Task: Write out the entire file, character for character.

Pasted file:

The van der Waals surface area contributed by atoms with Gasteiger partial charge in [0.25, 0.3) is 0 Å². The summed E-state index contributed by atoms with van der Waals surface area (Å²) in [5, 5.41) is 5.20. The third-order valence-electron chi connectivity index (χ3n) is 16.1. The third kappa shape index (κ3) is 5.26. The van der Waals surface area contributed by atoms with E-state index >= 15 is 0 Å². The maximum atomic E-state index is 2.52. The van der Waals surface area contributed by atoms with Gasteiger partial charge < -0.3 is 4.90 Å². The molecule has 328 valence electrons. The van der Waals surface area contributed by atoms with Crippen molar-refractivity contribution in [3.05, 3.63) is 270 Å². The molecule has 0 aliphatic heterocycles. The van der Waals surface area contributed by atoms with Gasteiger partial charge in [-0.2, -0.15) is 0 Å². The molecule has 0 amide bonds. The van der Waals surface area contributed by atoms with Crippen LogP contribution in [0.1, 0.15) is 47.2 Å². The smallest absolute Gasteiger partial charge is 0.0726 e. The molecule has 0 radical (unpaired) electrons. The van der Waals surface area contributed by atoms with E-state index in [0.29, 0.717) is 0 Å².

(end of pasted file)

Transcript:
The van der Waals surface area contributed by atoms with Gasteiger partial charge in [0.25, 0.3) is 0 Å². The summed E-state index contributed by atoms with van der Waals surface area (Å²) in [5, 5.41) is 5.20. The third-order valence-electron chi connectivity index (χ3n) is 16.1. The third kappa shape index (κ3) is 5.26. The van der Waals surface area contributed by atoms with E-state index >= 15 is 0 Å². The maximum atomic E-state index is 2.52. The van der Waals surface area contributed by atoms with Gasteiger partial charge < -0.3 is 4.90 Å². The molecule has 328 valence electrons. The van der Waals surface area contributed by atoms with Crippen molar-refractivity contribution in [3.05, 3.63) is 270 Å². The molecule has 0 aliphatic heterocycles. The van der Waals surface area contributed by atoms with Gasteiger partial charge in [-0.2, -0.15) is 0 Å². The molecule has 0 amide bonds. The van der Waals surface area contributed by atoms with Crippen LogP contribution in [0.1, 0.15) is 47.2 Å². The smallest absolute Gasteiger partial charge is 0.0726 e. The molecule has 0 radical (unpaired) electrons. The van der Waals surface area contributed by atoms with E-state index in [0.29, 0.717) is 0 Å².